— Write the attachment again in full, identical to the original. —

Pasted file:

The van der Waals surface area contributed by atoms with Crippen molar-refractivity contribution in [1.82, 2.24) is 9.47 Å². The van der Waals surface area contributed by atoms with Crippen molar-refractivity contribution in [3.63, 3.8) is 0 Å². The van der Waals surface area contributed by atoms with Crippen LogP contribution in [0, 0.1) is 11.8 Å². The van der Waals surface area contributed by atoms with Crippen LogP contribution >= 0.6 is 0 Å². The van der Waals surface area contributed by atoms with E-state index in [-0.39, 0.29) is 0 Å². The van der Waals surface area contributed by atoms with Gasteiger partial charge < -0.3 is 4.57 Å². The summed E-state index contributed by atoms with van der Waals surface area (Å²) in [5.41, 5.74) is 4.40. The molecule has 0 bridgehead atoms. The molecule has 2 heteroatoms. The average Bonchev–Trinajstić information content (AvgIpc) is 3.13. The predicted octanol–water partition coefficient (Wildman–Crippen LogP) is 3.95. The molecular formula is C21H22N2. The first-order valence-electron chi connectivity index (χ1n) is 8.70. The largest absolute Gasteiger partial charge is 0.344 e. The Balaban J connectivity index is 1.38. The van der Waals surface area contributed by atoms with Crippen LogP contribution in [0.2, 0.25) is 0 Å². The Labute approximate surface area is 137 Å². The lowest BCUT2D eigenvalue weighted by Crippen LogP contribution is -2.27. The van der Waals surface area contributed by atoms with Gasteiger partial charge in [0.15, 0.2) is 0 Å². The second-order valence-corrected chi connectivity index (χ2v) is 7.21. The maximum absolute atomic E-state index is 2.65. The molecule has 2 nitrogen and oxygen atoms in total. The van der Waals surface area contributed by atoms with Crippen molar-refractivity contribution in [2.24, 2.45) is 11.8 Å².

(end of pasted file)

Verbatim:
The van der Waals surface area contributed by atoms with Crippen molar-refractivity contribution in [1.82, 2.24) is 9.47 Å². The van der Waals surface area contributed by atoms with Crippen molar-refractivity contribution in [3.63, 3.8) is 0 Å². The van der Waals surface area contributed by atoms with Crippen LogP contribution in [0, 0.1) is 11.8 Å². The van der Waals surface area contributed by atoms with Crippen LogP contribution >= 0.6 is 0 Å². The van der Waals surface area contributed by atoms with E-state index in [-0.39, 0.29) is 0 Å². The van der Waals surface area contributed by atoms with Gasteiger partial charge < -0.3 is 4.57 Å². The summed E-state index contributed by atoms with van der Waals surface area (Å²) in [5.41, 5.74) is 4.40. The molecule has 0 bridgehead atoms. The molecule has 2 heteroatoms. The average Bonchev–Trinajstić information content (AvgIpc) is 3.13. The predicted octanol–water partition coefficient (Wildman–Crippen LogP) is 3.95. The molecular formula is C21H22N2. The first-order valence-electron chi connectivity index (χ1n) is 8.70. The largest absolute Gasteiger partial charge is 0.344 e. The Balaban J connectivity index is 1.38. The van der Waals surface area contributed by atoms with Crippen LogP contribution in [0.2, 0.25) is 0 Å². The Labute approximate surface area is 137 Å². The lowest BCUT2D eigenvalue weighted by Crippen LogP contribution is -2.27. The van der Waals surface area contributed by atoms with Gasteiger partial charge in [0.15, 0.2) is 0 Å². The second-order valence-corrected chi connectivity index (χ2v) is 7.21. The maximum absolute atomic E-state index is 2.65. The molecule has 2 nitrogen and oxygen atoms in total. The van der Waals surface area contributed by atoms with Crippen molar-refractivity contribution in [2.24, 2.45) is 11.8 Å².